Soldiers use teamwork to master riot control
Soldiers in the Royal Bermuda Regiment armed themselves with shields and batons during public order training last weekend.
Members of B Company took part in the exercise, which shored up the RBR’s ability to provide support in the event of disorder or violent protest.
Skills developed by soldiers in Bermuda have been shared with overseas organisations in recent years.
Major Duncan Simons, Officer Commanding B Company, said: “One of B Company’s roles is to back up A Company in an internal security scenario, and one of the Regiment’s mandates is to provide public order capability for Bermuda – for the Government, for the police service.
“That means pulling out the kit a few times a year and getting some training done.
“For a lot of folks in B Company this is their first time doing this training and it’s good fun.”
Instruction covered protective clothing and basic shield drills earlier last week before soldiers learnt on Saturday about formations as well as how to manoeuvre themselves on a road or other public space.
The weekend’s training also included de-escalation drills and how to deal with rapid advances.
Members of the Regiment have, in recent years, delivered public order training to organisations including in Belize and Guyana.
They demonstrated to authorities how less-than-lethal force can be used to defuse situations.
Warrant Officer Class Two Runekco Edwards, Company Sergeant Major with B Company and a public order instructor, explained what was required of the troops.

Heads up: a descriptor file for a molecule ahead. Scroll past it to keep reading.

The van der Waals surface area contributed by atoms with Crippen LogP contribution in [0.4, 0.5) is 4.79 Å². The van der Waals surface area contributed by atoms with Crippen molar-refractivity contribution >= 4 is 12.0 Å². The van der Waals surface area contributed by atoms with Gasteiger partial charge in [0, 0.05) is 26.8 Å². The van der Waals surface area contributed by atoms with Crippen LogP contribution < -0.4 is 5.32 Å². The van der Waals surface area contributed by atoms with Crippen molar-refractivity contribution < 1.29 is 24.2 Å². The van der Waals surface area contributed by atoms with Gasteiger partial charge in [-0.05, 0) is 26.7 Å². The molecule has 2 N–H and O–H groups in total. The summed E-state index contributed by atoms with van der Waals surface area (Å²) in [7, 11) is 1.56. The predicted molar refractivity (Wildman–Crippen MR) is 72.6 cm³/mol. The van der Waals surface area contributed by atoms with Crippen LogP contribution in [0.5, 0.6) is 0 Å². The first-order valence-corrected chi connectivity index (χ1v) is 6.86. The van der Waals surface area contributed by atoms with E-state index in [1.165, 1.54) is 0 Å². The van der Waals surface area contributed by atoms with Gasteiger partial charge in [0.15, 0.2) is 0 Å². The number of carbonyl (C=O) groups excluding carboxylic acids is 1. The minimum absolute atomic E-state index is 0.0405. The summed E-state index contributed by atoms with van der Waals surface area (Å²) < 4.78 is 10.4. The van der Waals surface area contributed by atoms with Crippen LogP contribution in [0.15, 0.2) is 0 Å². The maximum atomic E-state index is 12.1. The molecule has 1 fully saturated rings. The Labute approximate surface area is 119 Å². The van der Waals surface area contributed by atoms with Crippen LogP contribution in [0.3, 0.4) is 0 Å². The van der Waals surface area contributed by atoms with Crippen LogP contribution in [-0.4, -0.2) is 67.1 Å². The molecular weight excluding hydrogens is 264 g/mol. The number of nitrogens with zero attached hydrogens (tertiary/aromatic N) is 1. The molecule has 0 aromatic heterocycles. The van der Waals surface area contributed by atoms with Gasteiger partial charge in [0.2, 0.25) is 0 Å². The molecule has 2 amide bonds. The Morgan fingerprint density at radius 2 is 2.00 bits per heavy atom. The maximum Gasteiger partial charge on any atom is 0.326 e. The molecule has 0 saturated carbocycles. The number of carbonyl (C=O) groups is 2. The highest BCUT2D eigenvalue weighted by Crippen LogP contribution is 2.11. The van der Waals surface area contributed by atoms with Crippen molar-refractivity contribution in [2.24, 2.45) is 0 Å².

He said: “We are looking for discipline, professionalism, control – especially from the commanders; we’re looking for how the commanders control their sections.”
WO2 Edwards added: “In a public order situation it can be very violent so every soldier has to look out for each person.”
He said that included hardcore rioters and bystanders.
Lance Corporal Ashley Grant, 31, noted how the training differed from B Company’s more typical parade drills and fieldcraft exercises.
The bartender, from St George’s, said: “It’s more with the weapons and the shields – usually with your weapon you’re able to have both hands, but with this you’re basically using one hand.”
Lance Corporal Diallo Hendrickson-Donville, a pool maintenance worker at the Hamilton Princess Hotel and Beach Club, added: “I’ve seen first-hand what public order situations look like.
“I spent some time in England – there were football games or just a crazy time in the city centre.”
He said that if ever there was public disorder on the island, he believes the Regiment, which is recruiting now ahead of an initial training block next month, could “stand strong” if needed.
The 26-year-old, from Warwick, added: “Especially if A Company is the strongest team and we can be that extra leg behind them, that’s good.”
Private Maria Deleon Garcia, like Lance Corporal Grant and Lance Corporal Hendrickson-Donville, took part in the training for the first time last week.
The 23-year-old, who works in housekeeping and is from Southampton, said: “I enjoyed it; we know how to protect ourselves.”
• Residents aged between 18 and 50 are invited to join the RBR’s ranks by January 26 to take part in initial recruit training, which will run from February 12 to 24. For more information or to sign up, visitwww.bermudaregiment.bmor call 238-1045.